Are You Gonna Go My Way?

Lenny Kravitz

What I really wanna know is …

Here’s Lenny Kravitz Live in Hyde Park, 9th September 2018. Look at the size of the crowd. The landlord would definitely book you again if you brought that number of customers in to buy the beer! Anyway, the audience are loving it and singing along.

What a star! Lenny won the Grammy award for Best Male Rock Vocal Performance four years in a row from 1999 to 2002. Early in his career he played support for greats like David Bowie, Bob Dylan and Tom Petty. The Virgin record label president described him as ‘Prince meets John Lennon’.

Lenny identifies as a Christian according to Wikipedia, and there is definitely a religious message in this song. In a 2018 Guardian interview, he explains that it is about Jesus Christ. My reading of the lyrics is that they are sung actually in the persona of Jesus, who is making an appeal to us, the listeners, for a faith commitment. I wonder if the crowd singing along understood that or what it might cost?

Special bonus – here’s the official music video – 47 million views and counting. Love those dreads.

Lyrics here


Delerium feat. Sarah McLachlan

This song is one of the all-time electronica/trance greats and so there are several versions and remixes available. One of the best is a live performance by the Dutch DJ Tiësto (here) which captures the excitement and immersion of the collective dance experience.

In the spirit of choosing the road less travelled however, I have used a different version here. This video comprises clips from the Japanese role-playing computer game Final Fantasy VIII, in which heroes battle a great evil, but also have to deal with their own relationships and internal struggles [sounds familiar?]. The song matches the images of tension and yearning so well that it could have been part of the original soundtrack (an epic in its own right), but it was not – the editor has just made a really good montage that is a sympathetic interpretation of the music.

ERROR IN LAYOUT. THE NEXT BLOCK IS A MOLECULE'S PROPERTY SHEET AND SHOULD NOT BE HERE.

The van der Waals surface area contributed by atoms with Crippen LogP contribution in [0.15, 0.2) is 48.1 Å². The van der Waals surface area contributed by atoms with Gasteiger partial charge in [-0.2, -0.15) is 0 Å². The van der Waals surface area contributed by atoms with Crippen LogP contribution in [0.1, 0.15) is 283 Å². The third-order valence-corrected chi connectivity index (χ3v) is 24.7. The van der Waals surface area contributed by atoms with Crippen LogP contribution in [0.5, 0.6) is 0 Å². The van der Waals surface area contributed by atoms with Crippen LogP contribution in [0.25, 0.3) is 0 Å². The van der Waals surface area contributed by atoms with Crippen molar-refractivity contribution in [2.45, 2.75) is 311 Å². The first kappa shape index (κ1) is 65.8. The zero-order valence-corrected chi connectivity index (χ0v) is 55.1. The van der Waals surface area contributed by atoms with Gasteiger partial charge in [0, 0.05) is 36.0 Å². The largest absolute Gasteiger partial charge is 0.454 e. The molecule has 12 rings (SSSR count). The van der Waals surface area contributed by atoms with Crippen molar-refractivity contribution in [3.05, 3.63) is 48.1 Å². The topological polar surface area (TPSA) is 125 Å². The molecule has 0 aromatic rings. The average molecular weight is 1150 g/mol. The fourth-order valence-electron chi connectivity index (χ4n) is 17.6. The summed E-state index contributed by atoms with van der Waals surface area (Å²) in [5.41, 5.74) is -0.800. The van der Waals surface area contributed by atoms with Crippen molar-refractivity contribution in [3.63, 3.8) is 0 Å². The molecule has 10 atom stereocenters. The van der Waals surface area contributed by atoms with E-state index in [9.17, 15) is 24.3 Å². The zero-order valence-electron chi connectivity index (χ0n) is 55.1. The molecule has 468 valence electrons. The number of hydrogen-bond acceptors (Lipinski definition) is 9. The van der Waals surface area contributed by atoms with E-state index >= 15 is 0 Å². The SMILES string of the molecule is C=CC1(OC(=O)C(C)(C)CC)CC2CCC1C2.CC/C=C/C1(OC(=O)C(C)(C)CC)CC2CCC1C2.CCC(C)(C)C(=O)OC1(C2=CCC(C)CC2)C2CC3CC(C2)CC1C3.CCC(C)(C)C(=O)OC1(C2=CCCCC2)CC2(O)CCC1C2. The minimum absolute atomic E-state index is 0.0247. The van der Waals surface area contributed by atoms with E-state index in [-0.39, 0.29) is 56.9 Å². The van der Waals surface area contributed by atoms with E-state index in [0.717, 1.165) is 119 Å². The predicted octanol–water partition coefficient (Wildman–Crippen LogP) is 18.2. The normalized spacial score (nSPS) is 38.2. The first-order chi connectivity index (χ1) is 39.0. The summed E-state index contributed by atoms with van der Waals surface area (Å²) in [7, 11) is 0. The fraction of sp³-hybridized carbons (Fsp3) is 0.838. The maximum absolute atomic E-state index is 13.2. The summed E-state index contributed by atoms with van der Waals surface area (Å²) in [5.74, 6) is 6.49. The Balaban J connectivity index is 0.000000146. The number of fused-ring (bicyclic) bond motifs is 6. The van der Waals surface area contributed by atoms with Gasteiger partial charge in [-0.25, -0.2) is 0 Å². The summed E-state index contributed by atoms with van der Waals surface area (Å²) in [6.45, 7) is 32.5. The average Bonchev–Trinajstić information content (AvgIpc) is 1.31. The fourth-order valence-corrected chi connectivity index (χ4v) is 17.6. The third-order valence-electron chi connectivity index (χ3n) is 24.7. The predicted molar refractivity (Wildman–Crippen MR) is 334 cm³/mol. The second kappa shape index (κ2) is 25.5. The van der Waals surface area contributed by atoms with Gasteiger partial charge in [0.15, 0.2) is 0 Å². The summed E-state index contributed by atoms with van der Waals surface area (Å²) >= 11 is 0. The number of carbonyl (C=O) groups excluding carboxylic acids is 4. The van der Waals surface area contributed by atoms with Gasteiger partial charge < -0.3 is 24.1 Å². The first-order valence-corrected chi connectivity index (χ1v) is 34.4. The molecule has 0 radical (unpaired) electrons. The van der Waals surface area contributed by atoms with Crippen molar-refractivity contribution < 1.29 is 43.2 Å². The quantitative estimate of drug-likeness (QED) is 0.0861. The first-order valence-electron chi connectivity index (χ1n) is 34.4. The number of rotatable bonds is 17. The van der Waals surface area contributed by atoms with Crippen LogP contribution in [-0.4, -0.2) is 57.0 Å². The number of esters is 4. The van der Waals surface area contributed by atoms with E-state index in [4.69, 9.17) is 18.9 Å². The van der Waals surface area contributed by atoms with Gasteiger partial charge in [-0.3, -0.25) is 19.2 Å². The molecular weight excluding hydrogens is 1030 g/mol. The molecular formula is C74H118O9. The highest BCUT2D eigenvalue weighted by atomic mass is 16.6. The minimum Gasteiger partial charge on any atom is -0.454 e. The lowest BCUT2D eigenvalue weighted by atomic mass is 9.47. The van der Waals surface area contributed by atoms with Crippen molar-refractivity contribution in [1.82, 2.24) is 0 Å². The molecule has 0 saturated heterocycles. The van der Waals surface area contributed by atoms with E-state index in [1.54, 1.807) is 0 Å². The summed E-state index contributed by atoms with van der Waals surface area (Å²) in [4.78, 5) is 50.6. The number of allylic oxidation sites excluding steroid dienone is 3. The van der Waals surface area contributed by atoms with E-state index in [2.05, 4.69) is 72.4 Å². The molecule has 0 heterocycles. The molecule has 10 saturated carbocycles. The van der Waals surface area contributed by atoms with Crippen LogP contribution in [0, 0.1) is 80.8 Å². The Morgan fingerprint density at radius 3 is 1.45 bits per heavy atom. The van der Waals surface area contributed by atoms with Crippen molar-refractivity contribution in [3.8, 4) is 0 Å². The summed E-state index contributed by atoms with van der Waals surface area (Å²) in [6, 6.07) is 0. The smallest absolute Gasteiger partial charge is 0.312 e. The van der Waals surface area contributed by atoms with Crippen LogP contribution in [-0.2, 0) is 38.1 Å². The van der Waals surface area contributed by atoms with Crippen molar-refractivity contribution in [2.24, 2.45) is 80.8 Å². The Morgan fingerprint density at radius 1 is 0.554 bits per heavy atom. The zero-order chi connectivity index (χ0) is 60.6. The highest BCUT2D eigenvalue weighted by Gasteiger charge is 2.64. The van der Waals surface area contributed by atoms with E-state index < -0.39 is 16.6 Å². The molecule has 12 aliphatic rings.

This mix is the original from the 1997 album ‘Karma’ and it opens with Gregorian chant: ‘Gloria in excelsis Deo’ – glory to God in the highest which sets the scene for the singer to tell of her personal religious journey –

Heaven holds a sense of wonder
And I wanted to believe
That I’d get caught up
When the rage in me subsides

In this white wave
I am sinking
In this silence
In this white wave
In this silence
I believe

There seems to be an ironic contrast between the noise of the dance floor and a search for tranquility, yet for some people this could be a path towards God. The insistent rhythms of the trance style can have a calming effect leading to an inner peace and then, when the clamour has died away – ‘In this silence I believe’. It reminds me of this encounter between the God and the prophet Elijah:

“Now there was a great wind, so strong that it was splitting mountains and breaking rocks in pieces before the LORD, but the LORD was not in the wind; and after the wind an earthquake, but the LORD was not in the earthquake; and after the earthquake a fire, but the LORD was not in the fire; and after the fire a sound of sheer silence.  (I Kings 19:11-12)

Everybody Hurts


everybody hurts sometimes
So, hold on, hold on

Sometimes a song speaks with new relevance and its message comes to life. That’s what happened with this song today as it popped up in my playlist. The words resonate during the present national pandemic

If you’re on your own in this life
The days and nights are long
When you think you’ve had too much of this life
To hang on…

Everybody hurts sometimes; Everybody cries…

I have become aware of many people who have been totally on their own, going for days without seeing another person. Each person has their own particular story with their own aspects of pain; one person’s mountain may be another person’s molehill. What may seem small to one may cause great anguish to someone else. But I am mindful of what my nurse friend often says, “The pain is what the patient says it is”. Pain is pain…

I’m also aware that to tell someone in pain that “everybody hurts” is not the most sensitive response. It doesn’t acknowledge their own particular pain that they are experiencing and actually seems to belittle it.

This led me to think about the age-old question often posed in times of great pain or searching…”Where is God when it hurts?” or sometimes phrased as “If God is a God of love why is there suffering in the world?” Huge questions to ponder, to research, to meditate on, not run away from or be simplistic about.

And so I reflect…. God is close to the broken hearted… Psalm 34:18